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Transparency Through Open Notes

The risks and rewards of inviting patients to review their medical records

BOSTON - Technology has placed vast amounts of medical information literally a mouse click away. Yet what often may be central - a doctor's notes about a patient visit - has traditionally not been part of the discussion. In effect, such records have long been out of bounds.

In " Open Notes: Doctors and Patients Signing On," published in the July 20 issue of the Annals of Internal Medicine, researchers speculate about the risks and rewards of making clinicians' notes transparent to patients.

"Opening documents that are often both highly personal and highly technical is anything but simple," write ten investigators, led by Tom Delbanco MD and Jan Walker RN, MBA of Beth Israel Deaconess Medical Center. They document what they have learned from preparing their 'OpenNotes' study, in which more than 100 primary care doctors are inviting about 25,000 patients to read their notes. The 12-month trial involves doctors and patients associated with Beth Israel Deaconess Medical Center, Geisinger Health System in Pennsylvania, and Harborview Medical Center in Seattle.

After patient encounters, doctors have long written notes ranging, "from cryptic abbreviations on an index card to lyrical essays." Yet despite a patient's legal right to read their doctor's note, few do. In a world where 57 percent of respondents to a 2009 Pew Internet Project and the California HealthCare Foundation survey said they got medical information on the Internet, the doctor's note is uncharted territory.

Although literature suggests that promoting active patient involvement in care may improve doctor-patient communication and clinical outcomes, both patients and doctors express everything from enthusiasm to dismay when it comes to sharing the visit note.

Some primary care doctors interviewed as part of a pre-study assessment "…anticipated both clinical benefits and efficiencies from incorporating laboratory findings and recommendations into the note, thereby obviating the need for a follow-up letter." They hoped for improved patient education and more active involvement by patients in their care.

On the other hand, some doctors "worry first and foremost about the effect on their time, including calls, letters and e-mails as patients seek clarifications, disagree with statements, or correct what the doctors consider trivial errors of fact." Others were concerned they would have to leave out important information, omit frightening diagnostic or therapeutic considerations, or that patients would not understand that 'SOB' stood for 'shortness of breath.' And some were simply embarrassed about how they write.

From the patient perspective, the investigators note that views are also somewhat mixed. For some of the patients, the dialogue inherent in the process was appealing. "As more patients e-mail their doctors and use other online services, some saw open communications through electronic notes as a logical next step, enabling patients to play a more active role in their care," they write.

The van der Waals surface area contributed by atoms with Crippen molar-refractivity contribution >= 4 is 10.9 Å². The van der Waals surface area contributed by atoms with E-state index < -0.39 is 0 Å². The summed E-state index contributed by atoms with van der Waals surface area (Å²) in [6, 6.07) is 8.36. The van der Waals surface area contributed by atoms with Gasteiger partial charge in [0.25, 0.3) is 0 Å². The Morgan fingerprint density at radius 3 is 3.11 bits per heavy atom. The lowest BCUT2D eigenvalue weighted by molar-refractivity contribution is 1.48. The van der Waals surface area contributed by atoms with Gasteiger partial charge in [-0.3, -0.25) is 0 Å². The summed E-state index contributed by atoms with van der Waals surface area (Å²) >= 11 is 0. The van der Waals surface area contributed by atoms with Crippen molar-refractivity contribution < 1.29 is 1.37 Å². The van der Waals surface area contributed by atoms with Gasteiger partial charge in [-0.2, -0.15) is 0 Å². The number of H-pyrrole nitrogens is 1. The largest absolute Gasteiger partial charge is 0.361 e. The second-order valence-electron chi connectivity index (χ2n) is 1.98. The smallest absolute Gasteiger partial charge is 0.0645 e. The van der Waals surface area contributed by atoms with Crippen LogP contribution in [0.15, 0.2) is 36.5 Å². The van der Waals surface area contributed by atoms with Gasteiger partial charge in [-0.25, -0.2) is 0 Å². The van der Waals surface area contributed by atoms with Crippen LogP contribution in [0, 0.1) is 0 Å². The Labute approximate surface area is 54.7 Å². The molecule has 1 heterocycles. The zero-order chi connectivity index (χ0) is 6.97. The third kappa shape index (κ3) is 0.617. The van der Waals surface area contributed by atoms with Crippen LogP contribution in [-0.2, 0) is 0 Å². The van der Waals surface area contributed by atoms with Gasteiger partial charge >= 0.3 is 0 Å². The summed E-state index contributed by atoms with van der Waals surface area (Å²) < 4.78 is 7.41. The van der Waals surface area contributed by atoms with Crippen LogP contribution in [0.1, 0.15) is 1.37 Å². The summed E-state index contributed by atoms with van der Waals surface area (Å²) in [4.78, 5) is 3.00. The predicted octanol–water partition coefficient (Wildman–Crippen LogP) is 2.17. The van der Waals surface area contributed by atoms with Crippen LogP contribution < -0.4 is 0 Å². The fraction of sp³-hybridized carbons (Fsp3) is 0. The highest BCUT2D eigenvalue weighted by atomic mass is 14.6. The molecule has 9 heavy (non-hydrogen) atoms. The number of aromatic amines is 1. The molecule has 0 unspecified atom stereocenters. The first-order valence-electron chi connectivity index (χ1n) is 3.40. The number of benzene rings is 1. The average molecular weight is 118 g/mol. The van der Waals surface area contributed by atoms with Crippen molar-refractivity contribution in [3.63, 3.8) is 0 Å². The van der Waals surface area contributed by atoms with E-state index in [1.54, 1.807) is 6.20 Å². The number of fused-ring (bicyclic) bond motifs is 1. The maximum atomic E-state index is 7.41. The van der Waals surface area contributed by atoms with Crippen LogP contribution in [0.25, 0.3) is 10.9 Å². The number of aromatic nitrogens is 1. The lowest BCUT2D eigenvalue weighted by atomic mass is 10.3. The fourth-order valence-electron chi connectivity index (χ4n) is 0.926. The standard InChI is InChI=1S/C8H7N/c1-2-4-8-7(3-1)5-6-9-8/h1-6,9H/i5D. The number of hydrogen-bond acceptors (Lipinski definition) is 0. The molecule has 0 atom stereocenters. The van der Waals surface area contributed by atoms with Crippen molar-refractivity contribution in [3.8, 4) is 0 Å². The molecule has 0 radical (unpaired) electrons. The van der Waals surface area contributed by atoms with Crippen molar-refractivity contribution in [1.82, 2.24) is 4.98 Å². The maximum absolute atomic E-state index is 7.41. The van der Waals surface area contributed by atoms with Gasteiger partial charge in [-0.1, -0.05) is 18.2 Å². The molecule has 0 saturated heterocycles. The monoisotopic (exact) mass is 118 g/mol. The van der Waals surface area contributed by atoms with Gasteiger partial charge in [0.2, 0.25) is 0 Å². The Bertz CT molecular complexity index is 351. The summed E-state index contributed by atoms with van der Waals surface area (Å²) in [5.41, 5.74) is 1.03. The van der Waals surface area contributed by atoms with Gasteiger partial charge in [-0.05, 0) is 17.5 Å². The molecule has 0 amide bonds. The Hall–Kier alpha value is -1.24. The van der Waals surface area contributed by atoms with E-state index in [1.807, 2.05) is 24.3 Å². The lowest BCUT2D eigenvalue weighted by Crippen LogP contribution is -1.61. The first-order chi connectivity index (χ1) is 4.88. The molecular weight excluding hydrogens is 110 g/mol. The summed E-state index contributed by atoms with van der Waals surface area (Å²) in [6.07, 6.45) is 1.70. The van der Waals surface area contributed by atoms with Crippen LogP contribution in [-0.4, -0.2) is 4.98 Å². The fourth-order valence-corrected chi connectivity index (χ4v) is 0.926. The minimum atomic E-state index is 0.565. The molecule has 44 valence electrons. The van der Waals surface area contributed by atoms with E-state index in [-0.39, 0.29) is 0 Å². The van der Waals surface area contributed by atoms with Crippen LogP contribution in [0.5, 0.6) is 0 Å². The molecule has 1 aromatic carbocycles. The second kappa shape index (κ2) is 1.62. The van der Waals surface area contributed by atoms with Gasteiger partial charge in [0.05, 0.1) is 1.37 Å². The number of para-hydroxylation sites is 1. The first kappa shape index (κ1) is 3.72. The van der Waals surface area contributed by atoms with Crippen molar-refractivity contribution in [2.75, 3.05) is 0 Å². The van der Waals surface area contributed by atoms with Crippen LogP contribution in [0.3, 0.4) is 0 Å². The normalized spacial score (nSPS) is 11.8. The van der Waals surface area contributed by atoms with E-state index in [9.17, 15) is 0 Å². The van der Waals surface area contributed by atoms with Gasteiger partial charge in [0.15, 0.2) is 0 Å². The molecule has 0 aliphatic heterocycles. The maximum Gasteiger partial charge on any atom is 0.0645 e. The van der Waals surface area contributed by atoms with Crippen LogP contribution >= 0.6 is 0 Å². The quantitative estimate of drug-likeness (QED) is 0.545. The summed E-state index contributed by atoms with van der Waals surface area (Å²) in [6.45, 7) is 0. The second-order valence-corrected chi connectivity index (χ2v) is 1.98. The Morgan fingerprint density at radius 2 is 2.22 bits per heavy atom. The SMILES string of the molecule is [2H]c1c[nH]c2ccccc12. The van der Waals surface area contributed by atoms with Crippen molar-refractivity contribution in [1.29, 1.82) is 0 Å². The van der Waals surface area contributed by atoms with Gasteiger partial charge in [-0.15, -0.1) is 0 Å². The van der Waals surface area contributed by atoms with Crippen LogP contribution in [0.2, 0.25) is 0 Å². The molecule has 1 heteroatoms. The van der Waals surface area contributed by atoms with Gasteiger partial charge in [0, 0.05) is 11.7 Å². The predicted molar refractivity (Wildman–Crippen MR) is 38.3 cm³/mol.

On the other hand, "Some clearly did not want to read what their doctors wrote because they were worried about discovering something they would rather not know, finding potential diagnoses that might make them anxious, or reading what their doctors really thought of them."

The study will use secure Internet portals and only include notes written during the trial period. The centers involved represent a broad array of settings, from urban and suburban practices in Boston to a rural Pennsylvania health system and a county hospital in Washington state that serves many indigent patients.

While they are gathering considerable data from the patient and doctors' experiences during the study period, Delbanco and Walker say their ultimate question is whether the participants will want to "leave the OpenNotes switch on" after 12 months.

"Open notes pose many questions and probably represents the Model-T stage of the future. Can a single note serve many different audiences, and can the push toward structure and template preserve the unique attributes of each person?" And, in the future, will doctors and patients generate and sign notes together that reflect their perspectives on the individual patient's circumstance and plans for the future?

Delbanco is a primary care physician at BIDMC and the Richard and Florence Koplow-James Tullis Professor of General Medicine and Primary Care at Harvard Medical School. Walker is an Instructor in Medicine in the Division of General Medicine and Primary Care at BIDMC and Harvard Medical School.

The study's co-authors include: Suzanne G. Leveille, RN, PhD, Henry J. Feldman, MD and Elisabeth Vodicka, BA, BIDMC; Jonathan D. Darer, MD, MPH, Geisinger Health System; Joann G. Elmore, MD, MPH, University of Washington Medical School and Harborview Medical Center; James D. Ralston MD, MPH, Group Health Cooperative, Seattle; Stephen E. Ross, MD, University of Colorado at Colorado Health Sciences Center; and Valerie D. Weber, MD, MS, The Commonwealth Medical College, Scranton, PA.

The study is funded primarily by the Robert Wood Johnson Foundation's Pioneer Portfolio, with additional support from the Drane Family Fund. For more information visit the OpenNotes web site.

Beth Israel Deaconess Medical Center is a patient care, teaching and research affiliate of Harvard Medical School, and consistently ranks among the top four in National Institutes of Health funding among independent hospitals nationwide. BIDMC is clinically affiliated with the Joslin Diabetes Center and is a research partner of Dana-Farber/Harvard Cancer Center. BIDMC is the official hospital of the Boston Red Sox. For more information, visit